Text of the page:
It’s our age’s big missional question – and one Mark Lau Branson of Fuller Seminary says is at the heart of preparing Christian leaders to effectively shape faith communities.
Mark’s work, in the field of practical theology, helps ready Christians for the work on the ground that the Spirit is cultivating.
In this interview, Mark shares insights into how the Church can attend to what God is calling us to do. Enjoy these words from a dedicated scholar with a deep passion for Christ.
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Mark Lau Branson notes that fear creates a profound desire to manage. Getting beyond the apprehension and getting on with the work we’re called to do is the challenge he takes up in our interview. Here are my notes:
Major in Lectio
It’s one of the ancient practices of listening that students of Christ need to take more seriously. Mark knows that we get our marching orders from the Divine – in what ways do we take time to really listen?
Moving Beyond Predict, Manage and Control
These are the competencies of a management style that has gone out of style. Scientific rationalism no longer (if it ever) has much to say to congregational leaders whose questions are ongoing and open-ended.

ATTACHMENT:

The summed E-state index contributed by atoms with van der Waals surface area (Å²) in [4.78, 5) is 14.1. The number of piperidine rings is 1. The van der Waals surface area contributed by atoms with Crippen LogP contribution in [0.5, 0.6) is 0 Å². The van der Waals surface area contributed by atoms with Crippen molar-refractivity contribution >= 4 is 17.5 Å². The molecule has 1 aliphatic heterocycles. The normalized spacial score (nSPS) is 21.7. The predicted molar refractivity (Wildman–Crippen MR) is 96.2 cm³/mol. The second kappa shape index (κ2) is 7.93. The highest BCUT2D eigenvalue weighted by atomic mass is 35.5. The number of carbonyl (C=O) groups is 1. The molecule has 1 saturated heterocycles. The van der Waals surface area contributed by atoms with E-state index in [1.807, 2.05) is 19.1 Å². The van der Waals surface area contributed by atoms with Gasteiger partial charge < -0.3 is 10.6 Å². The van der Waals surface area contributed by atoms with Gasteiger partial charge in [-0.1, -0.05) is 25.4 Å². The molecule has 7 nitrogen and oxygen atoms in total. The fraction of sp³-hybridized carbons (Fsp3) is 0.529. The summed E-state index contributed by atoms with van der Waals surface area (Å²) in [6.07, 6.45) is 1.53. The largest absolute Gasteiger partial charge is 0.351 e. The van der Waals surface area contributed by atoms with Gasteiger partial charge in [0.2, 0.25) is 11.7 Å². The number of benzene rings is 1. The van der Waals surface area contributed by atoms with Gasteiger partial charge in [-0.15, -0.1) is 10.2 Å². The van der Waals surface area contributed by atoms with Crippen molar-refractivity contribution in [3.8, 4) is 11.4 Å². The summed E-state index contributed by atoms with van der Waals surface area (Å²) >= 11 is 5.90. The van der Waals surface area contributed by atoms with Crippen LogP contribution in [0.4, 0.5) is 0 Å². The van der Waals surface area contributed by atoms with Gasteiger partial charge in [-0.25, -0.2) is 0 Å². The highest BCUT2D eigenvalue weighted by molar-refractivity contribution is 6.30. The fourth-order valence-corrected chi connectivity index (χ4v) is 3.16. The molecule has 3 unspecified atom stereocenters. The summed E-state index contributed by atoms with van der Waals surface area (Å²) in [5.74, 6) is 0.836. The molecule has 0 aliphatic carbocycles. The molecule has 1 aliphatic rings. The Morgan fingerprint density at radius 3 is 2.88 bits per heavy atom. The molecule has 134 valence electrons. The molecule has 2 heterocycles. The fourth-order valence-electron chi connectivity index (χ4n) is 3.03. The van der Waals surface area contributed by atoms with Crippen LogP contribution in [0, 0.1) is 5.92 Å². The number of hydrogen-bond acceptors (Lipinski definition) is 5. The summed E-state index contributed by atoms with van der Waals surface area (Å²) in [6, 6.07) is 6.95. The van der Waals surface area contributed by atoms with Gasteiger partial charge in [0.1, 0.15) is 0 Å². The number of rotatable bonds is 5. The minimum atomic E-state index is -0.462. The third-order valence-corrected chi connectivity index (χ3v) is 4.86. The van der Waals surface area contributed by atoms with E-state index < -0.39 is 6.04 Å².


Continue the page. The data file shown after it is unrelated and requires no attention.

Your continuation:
Get Invited to Dinner
Part of Mark’s advice to get out of the pew and into the neighborhood – that means doing like the 70 Jesus sent in the Gospels – is having good enough street cred, and an important enough message, to be invited to elaborate.
About Mark Lau Branson
Mark Lau Branson is the Homer L. Goddard Associate Professor of the Ministry of the Laity at Fuller Seminary. Mark teaches courses in congregational leadership and community engagement. Branson was ordained at San Francisco Christian Center, an African-American Pentecostal church, and has served on the pastoral teams in United Methodist and Presbyterian churches. He has worked with several agencies active in education, community development, and community organizing, and continues to serve as a consultant and speaker. His most recent books are Churches, Cultures and Leadership: A Practical Theology of Congregations and Ethnicities and Memories, Hopes, and Conversations: Appreciative Inquiry and Congregational Change. Branson is president of the Institute for Urban Initiatives and vice-chair of One Community, a Pasadena, CA-based grassroots think tank. He is on the board of the Ekklesia Project and a consultant with The Missional Network. Branson and his family are active at First Presbyterian Church in Altadena, California.
Sponsors I Mentioned
Virginia Theological Seminary is the largest Episcopal Seminary in the U.S., forming men and women for leadership in the church. In addition to the MDiv, Anglican Studies and DMin degrees are their Masters of Arts degrees with a fous on Theological Studies, Christian Formation, Religion & Culture, and Biblical Interpretation. Check them out at vts.edu